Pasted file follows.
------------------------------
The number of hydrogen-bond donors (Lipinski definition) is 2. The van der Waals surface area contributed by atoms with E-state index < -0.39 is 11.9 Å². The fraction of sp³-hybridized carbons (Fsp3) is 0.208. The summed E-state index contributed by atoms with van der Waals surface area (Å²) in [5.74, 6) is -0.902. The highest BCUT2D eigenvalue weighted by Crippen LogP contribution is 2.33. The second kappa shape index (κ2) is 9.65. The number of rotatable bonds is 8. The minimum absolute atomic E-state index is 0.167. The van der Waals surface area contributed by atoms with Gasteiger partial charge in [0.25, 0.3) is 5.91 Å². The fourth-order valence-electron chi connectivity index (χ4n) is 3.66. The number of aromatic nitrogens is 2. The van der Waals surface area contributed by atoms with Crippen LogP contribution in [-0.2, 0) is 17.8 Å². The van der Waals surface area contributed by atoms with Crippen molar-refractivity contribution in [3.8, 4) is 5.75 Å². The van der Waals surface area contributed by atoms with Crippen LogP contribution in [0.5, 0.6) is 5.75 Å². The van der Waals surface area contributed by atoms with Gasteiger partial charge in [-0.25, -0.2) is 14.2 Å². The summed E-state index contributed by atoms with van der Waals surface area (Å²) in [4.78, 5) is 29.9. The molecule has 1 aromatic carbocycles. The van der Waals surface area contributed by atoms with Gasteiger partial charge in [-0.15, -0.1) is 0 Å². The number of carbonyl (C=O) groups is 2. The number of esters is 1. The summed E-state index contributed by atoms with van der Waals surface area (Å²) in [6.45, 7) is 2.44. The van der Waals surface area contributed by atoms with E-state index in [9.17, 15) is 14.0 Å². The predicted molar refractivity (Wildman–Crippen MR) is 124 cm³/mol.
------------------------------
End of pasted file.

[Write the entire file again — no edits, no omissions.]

The number of hydrogen-bond donors (Lipinski definition) is 2. The van der Waals surface area contributed by atoms with E-state index < -0.39 is 11.9 Å². The fraction of sp³-hybridized carbons (Fsp3) is 0.208. The summed E-state index contributed by atoms with van der Waals surface area (Å²) in [5.74, 6) is -0.902. The highest BCUT2D eigenvalue weighted by Crippen LogP contribution is 2.33. The second kappa shape index (κ2) is 9.65. The number of rotatable bonds is 8. The minimum absolute atomic E-state index is 0.167. The van der Waals surface area contributed by atoms with Gasteiger partial charge in [0.25, 0.3) is 5.91 Å². The fourth-order valence-electron chi connectivity index (χ4n) is 3.66. The number of aromatic nitrogens is 2. The van der Waals surface area contributed by atoms with Crippen LogP contribution in [-0.2, 0) is 17.8 Å². The van der Waals surface area contributed by atoms with Crippen molar-refractivity contribution in [3.8, 4) is 5.75 Å². The van der Waals surface area contributed by atoms with Crippen LogP contribution in [0.5, 0.6) is 5.75 Å². The van der Waals surface area contributed by atoms with Gasteiger partial charge in [-0.25, -0.2) is 14.2 Å². The summed E-state index contributed by atoms with van der Waals surface area (Å²) in [4.78, 5) is 29.9. The molecule has 1 aromatic carbocycles. The van der Waals surface area contributed by atoms with Gasteiger partial charge in [-0.15, -0.1) is 0 Å². The number of carbonyl (C=O) groups is 2. The number of esters is 1. The summed E-state index contributed by atoms with van der Waals surface area (Å²) in [6.45, 7) is 2.44. The van der Waals surface area contributed by atoms with E-state index in [9.17, 15) is 14.0 Å². The predicted molar refractivity (Wildman–Crippen MR) is 124 cm³/mol.